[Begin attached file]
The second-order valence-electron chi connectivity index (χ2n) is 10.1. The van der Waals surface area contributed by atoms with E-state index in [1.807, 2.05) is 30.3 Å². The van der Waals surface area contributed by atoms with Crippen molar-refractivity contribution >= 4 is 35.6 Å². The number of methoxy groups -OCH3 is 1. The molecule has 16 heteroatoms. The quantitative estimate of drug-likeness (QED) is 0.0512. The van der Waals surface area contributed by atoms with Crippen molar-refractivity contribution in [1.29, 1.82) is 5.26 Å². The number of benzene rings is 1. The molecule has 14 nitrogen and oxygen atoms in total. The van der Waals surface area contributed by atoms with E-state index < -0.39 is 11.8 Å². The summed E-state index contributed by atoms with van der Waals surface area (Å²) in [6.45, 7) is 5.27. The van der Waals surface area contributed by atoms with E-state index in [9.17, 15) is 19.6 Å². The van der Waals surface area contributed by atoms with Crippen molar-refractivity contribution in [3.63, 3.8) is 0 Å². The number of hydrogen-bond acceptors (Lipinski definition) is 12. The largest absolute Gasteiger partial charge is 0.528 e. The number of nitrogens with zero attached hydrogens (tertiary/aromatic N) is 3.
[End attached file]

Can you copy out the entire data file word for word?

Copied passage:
The second-order valence-electron chi connectivity index (χ2n) is 10.1. The van der Waals surface area contributed by atoms with E-state index in [1.807, 2.05) is 30.3 Å². The van der Waals surface area contributed by atoms with Crippen molar-refractivity contribution >= 4 is 35.6 Å². The number of methoxy groups -OCH3 is 1. The molecule has 16 heteroatoms. The quantitative estimate of drug-likeness (QED) is 0.0512. The van der Waals surface area contributed by atoms with Crippen molar-refractivity contribution in [1.29, 1.82) is 5.26 Å². The number of benzene rings is 1. The molecule has 14 nitrogen and oxygen atoms in total. The van der Waals surface area contributed by atoms with E-state index < -0.39 is 11.8 Å². The summed E-state index contributed by atoms with van der Waals surface area (Å²) in [6.45, 7) is 5.27. The van der Waals surface area contributed by atoms with E-state index in [9.17, 15) is 19.6 Å². The van der Waals surface area contributed by atoms with Crippen molar-refractivity contribution in [3.63, 3.8) is 0 Å². The number of hydrogen-bond acceptors (Lipinski definition) is 12. The largest absolute Gasteiger partial charge is 0.528 e. The number of nitrogens with zero attached hydrogens (tertiary/aromatic N) is 3.